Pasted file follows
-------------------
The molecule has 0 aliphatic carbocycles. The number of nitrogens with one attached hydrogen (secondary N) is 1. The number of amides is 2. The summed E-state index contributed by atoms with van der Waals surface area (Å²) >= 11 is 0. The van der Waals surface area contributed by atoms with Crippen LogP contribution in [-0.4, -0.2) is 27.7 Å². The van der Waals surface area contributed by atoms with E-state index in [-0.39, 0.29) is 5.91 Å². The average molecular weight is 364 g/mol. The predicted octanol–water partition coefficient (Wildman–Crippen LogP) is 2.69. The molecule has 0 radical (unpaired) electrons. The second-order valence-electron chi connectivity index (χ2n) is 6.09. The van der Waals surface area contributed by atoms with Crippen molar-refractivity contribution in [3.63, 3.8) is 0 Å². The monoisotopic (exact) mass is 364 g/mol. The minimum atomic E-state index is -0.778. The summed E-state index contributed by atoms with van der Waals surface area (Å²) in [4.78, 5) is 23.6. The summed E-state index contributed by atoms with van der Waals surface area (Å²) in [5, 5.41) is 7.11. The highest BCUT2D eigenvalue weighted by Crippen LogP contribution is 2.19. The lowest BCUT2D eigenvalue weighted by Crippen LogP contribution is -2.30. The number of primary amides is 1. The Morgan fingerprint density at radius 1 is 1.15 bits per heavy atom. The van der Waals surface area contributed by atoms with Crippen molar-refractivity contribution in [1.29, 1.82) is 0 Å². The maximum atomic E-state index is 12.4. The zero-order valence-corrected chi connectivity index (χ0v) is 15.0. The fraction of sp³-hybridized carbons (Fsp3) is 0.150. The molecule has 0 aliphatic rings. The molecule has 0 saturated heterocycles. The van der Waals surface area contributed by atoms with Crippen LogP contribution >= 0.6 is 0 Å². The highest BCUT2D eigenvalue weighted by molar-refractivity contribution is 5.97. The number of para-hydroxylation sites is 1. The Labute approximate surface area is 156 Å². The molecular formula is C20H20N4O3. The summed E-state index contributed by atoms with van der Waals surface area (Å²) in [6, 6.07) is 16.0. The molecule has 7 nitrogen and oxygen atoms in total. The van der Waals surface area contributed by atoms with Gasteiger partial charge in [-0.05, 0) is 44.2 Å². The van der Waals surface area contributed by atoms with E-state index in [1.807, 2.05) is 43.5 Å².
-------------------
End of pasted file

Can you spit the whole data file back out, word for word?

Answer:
The molecule has 0 aliphatic carbocycles. The number of nitrogens with one attached hydrogen (secondary N) is 1. The number of amides is 2. The summed E-state index contributed by atoms with van der Waals surface area (Å²) >= 11 is 0. The van der Waals surface area contributed by atoms with Crippen LogP contribution in [-0.4, -0.2) is 27.7 Å². The van der Waals surface area contributed by atoms with E-state index in [-0.39, 0.29) is 5.91 Å². The average molecular weight is 364 g/mol. The predicted octanol–water partition coefficient (Wildman–Crippen LogP) is 2.69. The molecule has 0 radical (unpaired) electrons. The second-order valence-electron chi connectivity index (χ2n) is 6.09. The van der Waals surface area contributed by atoms with Crippen molar-refractivity contribution in [3.63, 3.8) is 0 Å². The monoisotopic (exact) mass is 364 g/mol. The minimum atomic E-state index is -0.778. The summed E-state index contributed by atoms with van der Waals surface area (Å²) in [4.78, 5) is 23.6. The summed E-state index contributed by atoms with van der Waals surface area (Å²) in [5, 5.41) is 7.11. The highest BCUT2D eigenvalue weighted by Crippen LogP contribution is 2.19. The lowest BCUT2D eigenvalue weighted by Crippen LogP contribution is -2.30. The number of primary amides is 1. The Morgan fingerprint density at radius 1 is 1.15 bits per heavy atom. The van der Waals surface area contributed by atoms with Crippen molar-refractivity contribution in [1.29, 1.82) is 0 Å². The maximum atomic E-state index is 12.4. The zero-order valence-corrected chi connectivity index (χ0v) is 15.0. The fraction of sp³-hybridized carbons (Fsp3) is 0.150. The molecule has 0 aliphatic rings. The molecule has 0 saturated heterocycles. The van der Waals surface area contributed by atoms with Crippen LogP contribution >= 0.6 is 0 Å². The highest BCUT2D eigenvalue weighted by molar-refractivity contribution is 5.97. The number of para-hydroxylation sites is 1. The Labute approximate surface area is 156 Å². The molecular formula is C20H20N4O3. The summed E-state index contributed by atoms with van der Waals surface area (Å²) in [6, 6.07) is 16.0. The molecule has 7 nitrogen and oxygen atoms in total. The van der Waals surface area contributed by atoms with Gasteiger partial charge in [-0.05, 0) is 44.2 Å². The van der Waals surface area contributed by atoms with E-state index in [1.807, 2.05) is 43.5 Å².